Sonchus oleraceus (Common Sowthistle)
|Also known as:
|sun; roadsides, disturbed sites, waste places, fields
|July - October
|2 to 10 feet
|Wetland Indicator Status:
|GP: UPL MW: FACU NCNE: FACU
|MN county distribution (click map to enlarge):
|National distribution (click map to enlarge):
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Tight clusters (corymbiform) of yellow dandelion type flowers, ¾ to 1¼ inch across, at the top of the stem and arising from leaf axils. Closed flower heads of bracts, receptacle and ray flowers (petals) is thick, barrel to vase shaped, sometimes finely hairy on the stalk below the cluster, and with several small attending leaves at the base of cluster.
Leaves are mostly deeply divided with triangular lobes, though upper leaves may be merely toothed or shallowly lobed. The lobe at the leaf tip is typically broadly spade shaped or triangular. Lower leaves are long stalked, up to 10 inches long and 2½ inches wide. Upper leaves are smaller and clasping, with angled lobes at the base of the leaf that extend past the stem. All leaves are coarsely toothed with small, soft prickles. Stems and leaf surfaces have a dull waxy sheen, stems crisp but brittle, very leafy,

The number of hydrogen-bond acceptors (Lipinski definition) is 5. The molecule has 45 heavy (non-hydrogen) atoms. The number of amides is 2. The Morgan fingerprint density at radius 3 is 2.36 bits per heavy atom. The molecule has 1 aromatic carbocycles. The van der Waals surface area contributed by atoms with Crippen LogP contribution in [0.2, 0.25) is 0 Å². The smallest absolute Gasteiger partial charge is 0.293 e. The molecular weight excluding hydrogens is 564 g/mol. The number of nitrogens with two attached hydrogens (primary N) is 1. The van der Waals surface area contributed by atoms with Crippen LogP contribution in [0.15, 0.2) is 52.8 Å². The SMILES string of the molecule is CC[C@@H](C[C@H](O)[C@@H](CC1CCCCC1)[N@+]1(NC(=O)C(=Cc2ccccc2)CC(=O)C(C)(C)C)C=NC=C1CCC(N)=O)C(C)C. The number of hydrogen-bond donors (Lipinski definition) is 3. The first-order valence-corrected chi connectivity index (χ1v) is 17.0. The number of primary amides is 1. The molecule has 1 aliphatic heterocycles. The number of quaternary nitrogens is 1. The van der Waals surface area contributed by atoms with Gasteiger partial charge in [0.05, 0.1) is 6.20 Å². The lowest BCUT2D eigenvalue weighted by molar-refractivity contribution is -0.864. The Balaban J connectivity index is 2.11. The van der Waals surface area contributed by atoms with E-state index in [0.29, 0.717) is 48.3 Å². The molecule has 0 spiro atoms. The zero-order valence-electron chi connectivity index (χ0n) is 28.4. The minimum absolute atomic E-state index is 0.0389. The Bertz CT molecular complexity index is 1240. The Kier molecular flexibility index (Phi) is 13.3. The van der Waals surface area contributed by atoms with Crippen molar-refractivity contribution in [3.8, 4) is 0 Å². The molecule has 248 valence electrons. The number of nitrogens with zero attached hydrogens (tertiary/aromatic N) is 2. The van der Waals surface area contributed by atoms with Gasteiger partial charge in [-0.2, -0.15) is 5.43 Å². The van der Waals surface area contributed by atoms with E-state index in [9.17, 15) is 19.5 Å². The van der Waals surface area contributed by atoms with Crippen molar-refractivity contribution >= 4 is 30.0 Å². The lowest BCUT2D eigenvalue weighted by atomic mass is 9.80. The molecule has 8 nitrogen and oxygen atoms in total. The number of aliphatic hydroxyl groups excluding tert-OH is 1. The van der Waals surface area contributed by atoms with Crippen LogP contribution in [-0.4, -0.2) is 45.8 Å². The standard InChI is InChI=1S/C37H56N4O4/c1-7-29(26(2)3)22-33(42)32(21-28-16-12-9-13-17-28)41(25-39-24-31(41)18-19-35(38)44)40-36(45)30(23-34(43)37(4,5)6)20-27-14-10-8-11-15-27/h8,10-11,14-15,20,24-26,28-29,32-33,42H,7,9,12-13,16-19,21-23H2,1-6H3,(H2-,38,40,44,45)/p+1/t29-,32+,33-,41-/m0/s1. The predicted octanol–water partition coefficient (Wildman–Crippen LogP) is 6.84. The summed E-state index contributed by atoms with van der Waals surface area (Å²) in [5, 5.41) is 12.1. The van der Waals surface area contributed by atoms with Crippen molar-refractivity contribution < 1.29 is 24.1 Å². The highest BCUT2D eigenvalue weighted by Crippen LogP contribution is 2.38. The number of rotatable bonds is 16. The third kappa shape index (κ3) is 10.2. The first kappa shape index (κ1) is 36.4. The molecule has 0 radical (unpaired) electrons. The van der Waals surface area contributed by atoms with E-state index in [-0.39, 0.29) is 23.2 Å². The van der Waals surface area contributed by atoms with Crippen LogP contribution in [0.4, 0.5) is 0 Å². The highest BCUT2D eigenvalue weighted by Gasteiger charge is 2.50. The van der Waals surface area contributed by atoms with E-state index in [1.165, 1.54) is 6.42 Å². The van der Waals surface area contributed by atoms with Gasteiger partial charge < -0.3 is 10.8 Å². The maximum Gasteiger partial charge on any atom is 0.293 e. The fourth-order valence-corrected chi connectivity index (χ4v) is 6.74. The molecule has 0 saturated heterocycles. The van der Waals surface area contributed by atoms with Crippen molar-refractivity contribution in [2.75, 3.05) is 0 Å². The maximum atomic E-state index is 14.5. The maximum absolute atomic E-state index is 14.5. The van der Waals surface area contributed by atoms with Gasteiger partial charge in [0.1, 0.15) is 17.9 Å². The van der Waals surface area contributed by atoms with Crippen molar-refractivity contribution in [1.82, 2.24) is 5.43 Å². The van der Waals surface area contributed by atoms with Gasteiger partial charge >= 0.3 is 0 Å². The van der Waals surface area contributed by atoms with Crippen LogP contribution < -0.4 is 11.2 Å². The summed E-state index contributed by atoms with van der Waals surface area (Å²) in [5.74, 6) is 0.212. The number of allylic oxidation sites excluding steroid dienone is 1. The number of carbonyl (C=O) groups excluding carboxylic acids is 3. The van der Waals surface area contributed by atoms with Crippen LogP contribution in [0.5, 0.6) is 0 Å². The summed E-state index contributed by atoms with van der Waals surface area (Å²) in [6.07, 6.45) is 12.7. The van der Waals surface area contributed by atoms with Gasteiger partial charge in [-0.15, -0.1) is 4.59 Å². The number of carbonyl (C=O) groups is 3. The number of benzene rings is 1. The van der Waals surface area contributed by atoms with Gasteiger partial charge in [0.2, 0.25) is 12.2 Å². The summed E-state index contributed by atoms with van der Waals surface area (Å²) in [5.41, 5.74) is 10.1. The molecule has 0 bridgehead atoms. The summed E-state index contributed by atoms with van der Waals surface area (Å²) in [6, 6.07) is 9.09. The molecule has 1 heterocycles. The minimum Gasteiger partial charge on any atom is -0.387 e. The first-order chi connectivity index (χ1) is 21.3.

Notes:Common Sowthistle has become widely cosmopolitan throughout the Americas and Asia due to human activity. A sporadic weed of cultivated gardens and disturbed areas, it does not encroach readily into high grade habitats and is likely under reported within Minnesota. It is distinguished from other sowthistles primarily by the triangular lobes on the leaves and the angled lobes at the leaf base. It is less prickly than Sonchus asper (Spiny Sowthistle) and has smaller flowers than Sonchus arvensis (Perennial Sowthistle).
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Photos by Peter M. Dziuk, taken in a private vegetable garden in Anoka county.
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